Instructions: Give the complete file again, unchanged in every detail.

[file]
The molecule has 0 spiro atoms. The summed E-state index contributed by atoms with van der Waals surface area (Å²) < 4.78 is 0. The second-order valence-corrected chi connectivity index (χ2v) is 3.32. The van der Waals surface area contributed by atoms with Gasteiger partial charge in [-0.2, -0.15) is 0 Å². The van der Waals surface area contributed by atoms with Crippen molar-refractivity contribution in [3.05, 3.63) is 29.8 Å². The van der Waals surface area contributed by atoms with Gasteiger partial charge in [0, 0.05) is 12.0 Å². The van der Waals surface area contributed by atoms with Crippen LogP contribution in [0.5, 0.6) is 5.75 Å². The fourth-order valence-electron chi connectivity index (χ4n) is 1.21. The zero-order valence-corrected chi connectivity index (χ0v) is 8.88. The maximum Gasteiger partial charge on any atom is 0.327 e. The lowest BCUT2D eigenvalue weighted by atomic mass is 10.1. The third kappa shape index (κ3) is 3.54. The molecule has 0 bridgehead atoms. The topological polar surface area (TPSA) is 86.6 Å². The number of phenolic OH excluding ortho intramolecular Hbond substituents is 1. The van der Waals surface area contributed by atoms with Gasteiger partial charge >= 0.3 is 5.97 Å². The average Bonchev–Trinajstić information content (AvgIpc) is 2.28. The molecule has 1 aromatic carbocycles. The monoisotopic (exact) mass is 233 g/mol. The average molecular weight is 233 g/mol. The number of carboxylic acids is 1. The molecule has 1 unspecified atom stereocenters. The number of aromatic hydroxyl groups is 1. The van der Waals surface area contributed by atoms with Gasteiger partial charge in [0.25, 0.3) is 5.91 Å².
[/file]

The molecule has 0 spiro atoms. The summed E-state index contributed by atoms with van der Waals surface area (Å²) < 4.78 is 0. The second-order valence-corrected chi connectivity index (χ2v) is 3.32. The van der Waals surface area contributed by atoms with Gasteiger partial charge in [-0.2, -0.15) is 0 Å². The van der Waals surface area contributed by atoms with Crippen molar-refractivity contribution in [3.05, 3.63) is 29.8 Å². The van der Waals surface area contributed by atoms with Gasteiger partial charge in [0, 0.05) is 12.0 Å². The van der Waals surface area contributed by atoms with Crippen LogP contribution in [0.5, 0.6) is 5.75 Å². The fourth-order valence-electron chi connectivity index (χ4n) is 1.21. The zero-order valence-corrected chi connectivity index (χ0v) is 8.88. The maximum Gasteiger partial charge on any atom is 0.327 e. The lowest BCUT2D eigenvalue weighted by atomic mass is 10.1. The third kappa shape index (κ3) is 3.54. The molecule has 0 bridgehead atoms. The topological polar surface area (TPSA) is 86.6 Å². The number of phenolic OH excluding ortho intramolecular Hbond substituents is 1. The van der Waals surface area contributed by atoms with Gasteiger partial charge >= 0.3 is 5.97 Å². The average Bonchev–Trinajstić information content (AvgIpc) is 2.28. The molecule has 1 aromatic carbocycles. The monoisotopic (exact) mass is 233 g/mol. The average molecular weight is 233 g/mol. The number of carboxylic acids is 1. The molecule has 1 unspecified atom stereocenters. The number of aromatic hydroxyl groups is 1. The van der Waals surface area contributed by atoms with Gasteiger partial charge in [0.25, 0.3) is 5.91 Å².